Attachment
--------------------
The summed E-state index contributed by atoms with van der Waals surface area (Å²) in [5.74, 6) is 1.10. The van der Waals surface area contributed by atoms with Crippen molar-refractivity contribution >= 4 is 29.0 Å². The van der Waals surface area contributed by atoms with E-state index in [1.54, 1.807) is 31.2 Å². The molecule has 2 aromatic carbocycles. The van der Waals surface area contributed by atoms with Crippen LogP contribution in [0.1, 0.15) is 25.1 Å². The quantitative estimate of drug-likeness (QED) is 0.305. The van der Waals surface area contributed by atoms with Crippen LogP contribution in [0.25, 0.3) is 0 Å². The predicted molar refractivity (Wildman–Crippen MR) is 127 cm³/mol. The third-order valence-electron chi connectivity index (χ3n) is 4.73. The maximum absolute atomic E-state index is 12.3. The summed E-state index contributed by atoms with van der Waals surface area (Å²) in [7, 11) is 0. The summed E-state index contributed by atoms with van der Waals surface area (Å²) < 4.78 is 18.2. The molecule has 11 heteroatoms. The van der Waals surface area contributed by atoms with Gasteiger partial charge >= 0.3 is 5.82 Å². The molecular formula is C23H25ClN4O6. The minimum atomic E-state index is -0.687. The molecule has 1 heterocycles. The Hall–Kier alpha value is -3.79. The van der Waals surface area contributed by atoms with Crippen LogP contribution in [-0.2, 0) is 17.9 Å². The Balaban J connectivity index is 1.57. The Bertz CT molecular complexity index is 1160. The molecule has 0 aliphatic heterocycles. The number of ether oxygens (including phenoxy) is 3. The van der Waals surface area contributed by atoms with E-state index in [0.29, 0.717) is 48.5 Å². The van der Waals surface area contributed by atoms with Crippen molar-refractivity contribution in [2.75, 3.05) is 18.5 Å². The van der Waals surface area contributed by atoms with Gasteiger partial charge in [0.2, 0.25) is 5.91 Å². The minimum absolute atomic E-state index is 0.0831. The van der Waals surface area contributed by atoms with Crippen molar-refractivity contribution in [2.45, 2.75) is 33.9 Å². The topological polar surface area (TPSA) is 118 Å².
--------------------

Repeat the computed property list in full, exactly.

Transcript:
The summed E-state index contributed by atoms with van der Waals surface area (Å²) in [5.74, 6) is 1.10. The van der Waals surface area contributed by atoms with Crippen molar-refractivity contribution >= 4 is 29.0 Å². The van der Waals surface area contributed by atoms with E-state index in [1.54, 1.807) is 31.2 Å². The molecule has 2 aromatic carbocycles. The van der Waals surface area contributed by atoms with Crippen LogP contribution in [0.1, 0.15) is 25.1 Å². The quantitative estimate of drug-likeness (QED) is 0.305. The van der Waals surface area contributed by atoms with Crippen LogP contribution in [0.25, 0.3) is 0 Å². The predicted molar refractivity (Wildman–Crippen MR) is 127 cm³/mol. The third-order valence-electron chi connectivity index (χ3n) is 4.73. The maximum absolute atomic E-state index is 12.3. The summed E-state index contributed by atoms with van der Waals surface area (Å²) in [7, 11) is 0. The summed E-state index contributed by atoms with van der Waals surface area (Å²) < 4.78 is 18.2. The molecule has 11 heteroatoms. The van der Waals surface area contributed by atoms with Gasteiger partial charge >= 0.3 is 5.82 Å². The molecular formula is C23H25ClN4O6. The minimum atomic E-state index is -0.687. The molecule has 1 heterocycles. The Hall–Kier alpha value is -3.79. The van der Waals surface area contributed by atoms with Crippen LogP contribution in [-0.2, 0) is 17.9 Å². The Balaban J connectivity index is 1.57. The Bertz CT molecular complexity index is 1160. The molecule has 0 aliphatic heterocycles. The number of ether oxygens (including phenoxy) is 3. The van der Waals surface area contributed by atoms with E-state index in [0.29, 0.717) is 48.5 Å². The van der Waals surface area contributed by atoms with Crippen molar-refractivity contribution in [2.75, 3.05) is 18.5 Å². The van der Waals surface area contributed by atoms with Gasteiger partial charge in [0.2, 0.25) is 5.91 Å². The minimum absolute atomic E-state index is 0.0831. The van der Waals surface area contributed by atoms with Crippen molar-refractivity contribution in [2.45, 2.75) is 33.9 Å². The topological polar surface area (TPSA) is 118 Å².